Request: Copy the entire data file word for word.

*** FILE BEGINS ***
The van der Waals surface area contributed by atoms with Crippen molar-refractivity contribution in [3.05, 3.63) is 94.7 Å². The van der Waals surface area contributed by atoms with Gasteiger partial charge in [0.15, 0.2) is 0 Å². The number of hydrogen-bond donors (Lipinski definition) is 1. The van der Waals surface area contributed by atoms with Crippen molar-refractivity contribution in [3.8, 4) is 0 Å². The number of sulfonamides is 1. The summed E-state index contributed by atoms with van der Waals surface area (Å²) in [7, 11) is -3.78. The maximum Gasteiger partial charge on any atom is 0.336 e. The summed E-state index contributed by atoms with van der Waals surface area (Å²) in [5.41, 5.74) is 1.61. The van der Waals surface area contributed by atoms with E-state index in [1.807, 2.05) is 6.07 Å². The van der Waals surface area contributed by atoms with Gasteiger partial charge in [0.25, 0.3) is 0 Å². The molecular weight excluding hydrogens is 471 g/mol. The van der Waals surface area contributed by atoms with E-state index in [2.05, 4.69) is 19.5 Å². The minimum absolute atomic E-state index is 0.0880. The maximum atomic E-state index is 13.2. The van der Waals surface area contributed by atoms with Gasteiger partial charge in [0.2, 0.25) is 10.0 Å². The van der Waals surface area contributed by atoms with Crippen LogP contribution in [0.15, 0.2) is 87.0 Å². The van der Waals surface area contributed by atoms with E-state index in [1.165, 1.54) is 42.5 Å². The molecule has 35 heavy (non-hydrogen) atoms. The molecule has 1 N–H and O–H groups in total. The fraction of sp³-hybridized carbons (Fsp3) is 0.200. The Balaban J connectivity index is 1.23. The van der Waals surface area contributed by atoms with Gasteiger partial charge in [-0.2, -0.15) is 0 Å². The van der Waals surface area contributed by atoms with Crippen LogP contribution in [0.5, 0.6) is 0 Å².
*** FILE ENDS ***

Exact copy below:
The van der Waals surface area contributed by atoms with Crippen molar-refractivity contribution in [3.05, 3.63) is 94.7 Å². The van der Waals surface area contributed by atoms with Gasteiger partial charge in [0.15, 0.2) is 0 Å². The number of hydrogen-bond donors (Lipinski definition) is 1. The van der Waals surface area contributed by atoms with Crippen molar-refractivity contribution in [3.8, 4) is 0 Å². The number of sulfonamides is 1. The summed E-state index contributed by atoms with van der Waals surface area (Å²) in [7, 11) is -3.78. The maximum Gasteiger partial charge on any atom is 0.336 e. The summed E-state index contributed by atoms with van der Waals surface area (Å²) in [5.41, 5.74) is 1.61. The van der Waals surface area contributed by atoms with E-state index in [1.807, 2.05) is 6.07 Å². The van der Waals surface area contributed by atoms with Gasteiger partial charge in [0.25, 0.3) is 0 Å². The molecular weight excluding hydrogens is 471 g/mol. The van der Waals surface area contributed by atoms with E-state index in [2.05, 4.69) is 19.5 Å². The minimum absolute atomic E-state index is 0.0880. The maximum atomic E-state index is 13.2. The van der Waals surface area contributed by atoms with Gasteiger partial charge in [0.2, 0.25) is 10.0 Å². The van der Waals surface area contributed by atoms with Crippen LogP contribution in [0.15, 0.2) is 87.0 Å². The van der Waals surface area contributed by atoms with E-state index in [1.165, 1.54) is 42.5 Å². The molecule has 35 heavy (non-hydrogen) atoms. The molecule has 1 N–H and O–H groups in total. The fraction of sp³-hybridized carbons (Fsp3) is 0.200. The Balaban J connectivity index is 1.23. The van der Waals surface area contributed by atoms with Gasteiger partial charge in [-0.2, -0.15) is 0 Å². The van der Waals surface area contributed by atoms with Crippen LogP contribution in [0.5, 0.6) is 0 Å².